At this point I know you’re all hoping that things went well so this post will be over (if you’re still with me). And they did. My daughter was a bit more nervous than last time, but handled it amazingly well. I sat alone with my book, and was able to concentrate more often than not on the words on the page and not the images of what was happening to my daughter in the OR. When it was time to see her in recovery, her nurse (a man this time) did not ask me any questions beyond what was appropriate, so I was not forced to give an account of why I was there alone following her surgery this time. And I was facing a wall, so I did not have to see any other patients and therefore did not once have the urge to run screaming from the building. Which was good, since my daughter took about twice as long to come out of the anesthesia this time. We made it home safely (using the old five-point seat proved to be my best idea of the week) and our good friends brought us McDonald’s for dinner since we were confined to the house for the weekend.

If you can say you had a good experience with surgery, then I guess we did. Again.

But I still can’t help but be a little sad for the loss of respect we both suffered as a result of this experience.


  1. you have my utmost sympathies and respect. and i know what you're talking about. a widow i've gotten to know here in my new city was ostracized by other women when she tried to start going back to the football parties she had attended with her husband. suddenly she's a single woman (not seen as a grieving widow who wants company) and she is looking good, i.e. lost weight due to not eating properly because of her grief. this football season she has been welcomed back with open arms because, drum roll, she's engaged.

    you hit the nail on the head with the trust remarks. and i'm sorry to say from my 50 years of experience that it won't ever change. there will always be people who see you as a threat. you're a widower, a fantastic father, articulate, educated, and, form over here, appear to have a kind and generous nature. there will be women who will gravitate to you for that. there will be men who will be jealous. no one will use compassion or logic. and you and your daughter will have to endure the fall out.

    but with your guidance, she will come to learn to feel blessed by the people who do earn yours and her trust. she will not become cynical over the percentage who let her down. and she will become self sufficient while allowing others who wish to be a positive part of her life step in to help when she needs it. you, of course, have already learned these lessons. but it won't stop you from being angry that your child has to learn them.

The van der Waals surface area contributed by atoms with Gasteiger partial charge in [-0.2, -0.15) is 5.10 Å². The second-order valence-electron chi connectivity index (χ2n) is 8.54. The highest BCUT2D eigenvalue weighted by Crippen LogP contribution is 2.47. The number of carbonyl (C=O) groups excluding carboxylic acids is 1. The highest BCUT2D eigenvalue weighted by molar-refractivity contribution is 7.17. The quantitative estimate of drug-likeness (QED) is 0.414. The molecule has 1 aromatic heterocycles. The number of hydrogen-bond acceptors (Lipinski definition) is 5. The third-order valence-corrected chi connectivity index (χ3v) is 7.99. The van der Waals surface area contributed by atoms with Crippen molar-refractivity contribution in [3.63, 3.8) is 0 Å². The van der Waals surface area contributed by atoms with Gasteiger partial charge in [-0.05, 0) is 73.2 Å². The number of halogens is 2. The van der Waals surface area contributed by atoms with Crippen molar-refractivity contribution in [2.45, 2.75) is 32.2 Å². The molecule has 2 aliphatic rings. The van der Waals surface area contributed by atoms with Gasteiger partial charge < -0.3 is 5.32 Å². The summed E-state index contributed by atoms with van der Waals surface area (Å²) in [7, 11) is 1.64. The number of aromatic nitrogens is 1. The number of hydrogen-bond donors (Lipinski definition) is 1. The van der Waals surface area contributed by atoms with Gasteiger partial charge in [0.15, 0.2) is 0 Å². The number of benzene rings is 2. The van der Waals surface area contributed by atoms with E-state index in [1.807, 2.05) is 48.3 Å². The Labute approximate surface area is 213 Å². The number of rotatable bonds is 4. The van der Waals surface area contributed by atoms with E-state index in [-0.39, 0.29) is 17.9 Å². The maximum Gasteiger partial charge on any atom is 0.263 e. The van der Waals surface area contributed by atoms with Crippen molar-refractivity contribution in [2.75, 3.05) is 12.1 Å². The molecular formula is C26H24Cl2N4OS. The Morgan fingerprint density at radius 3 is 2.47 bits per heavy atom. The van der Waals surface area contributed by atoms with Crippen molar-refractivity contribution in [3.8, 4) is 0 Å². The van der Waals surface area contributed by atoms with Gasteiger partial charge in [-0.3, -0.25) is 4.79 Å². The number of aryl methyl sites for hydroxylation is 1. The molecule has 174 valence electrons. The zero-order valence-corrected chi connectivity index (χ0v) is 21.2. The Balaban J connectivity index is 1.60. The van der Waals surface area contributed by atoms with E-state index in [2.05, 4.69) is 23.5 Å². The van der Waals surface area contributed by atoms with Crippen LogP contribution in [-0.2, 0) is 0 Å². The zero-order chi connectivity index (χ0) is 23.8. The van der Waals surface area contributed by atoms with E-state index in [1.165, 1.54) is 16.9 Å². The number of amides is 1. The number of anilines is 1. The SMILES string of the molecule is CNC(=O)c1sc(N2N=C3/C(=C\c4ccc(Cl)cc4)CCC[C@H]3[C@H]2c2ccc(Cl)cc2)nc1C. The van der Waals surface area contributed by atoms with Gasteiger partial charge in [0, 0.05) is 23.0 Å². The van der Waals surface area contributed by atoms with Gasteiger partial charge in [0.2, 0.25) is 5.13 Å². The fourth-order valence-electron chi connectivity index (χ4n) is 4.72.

"it's a mad world." tell yourself, she's got the best of both you and your wife in her. and she's stronger with the guiding power of your love.

    i hope she heals as rapidly as she did the first time. i'm sorry you had to sit alone. and if you wish and think it appropriate, tell her there are others out here in the world wide community of those who have suffered the death of loved ones and miss them terribly who wish her and you all the very best. you are both in my prayers.

  2. WNS - I think women tend to ostracize widows more readily than men do widowers, but a man will not hesitate to do so when he feels threatened, however unintentional that may be on the widower's part. I was particularly surprised in this situation because I didn't see it coming, even though I had sensed the respect issues within their marriage.

    Yet the hardest part is seeing how this affects my daughter. I grew up quickly after my father died, seeing people for who they were and sensing it when I didn't directly observe it. It's one of the many things I don't want for my daughter. She should have the luxury of a childhood, and I will do everything I can to protect her from the harsh realities of this world, including people who should be able to see beyond their own insecurities.

    That being said, she is stronger than she should have to be and does exactly what you have mentioned - she gravitates toward the people who clearly love us and tolerates the rest.

    Just like her daddy.

  3. I'm impressed that you have handled so much all on your own. I haven' t dealt with anything of that gravity alone yet, and hope I won't have to. But very impressed by your ability to handle it all!

    Since I became a parent, I have been more and more sympathetic to the human condition- the flux of relationships. One would hope that a friend would never back out in such an important situation, but in the end people are scared, mostly scared of becoming like us, "alone." You made it clear that the couples relationship is already suffering, maybe its worse than what you think.

    I think people are put into each other's lives for different reasons. I have some friends that we have a mutually beneficial relationship of mutual committment. then I have some friends that care more for me than I for them, and vice versa. Maybe you were put in her life to show her something, and not they other way around. You do have to be clear about not intruding on the marriage and not putting yourself in a position where she or they will let you down again. But don't close the never know what is lurking around the corner.

    Great Blog, glad I stumbled upon it!

  4. Hmmmm... I'm sorry you had to go through this. WNS is right -- your daughter IS old enough to learn about adults making mistakes. And honestly? If this guy has such issues around his wife, and she is buying in to it, then your daughter is better off not spending time around them.

    You're a fantastic dad, one of the most considerate parents I know.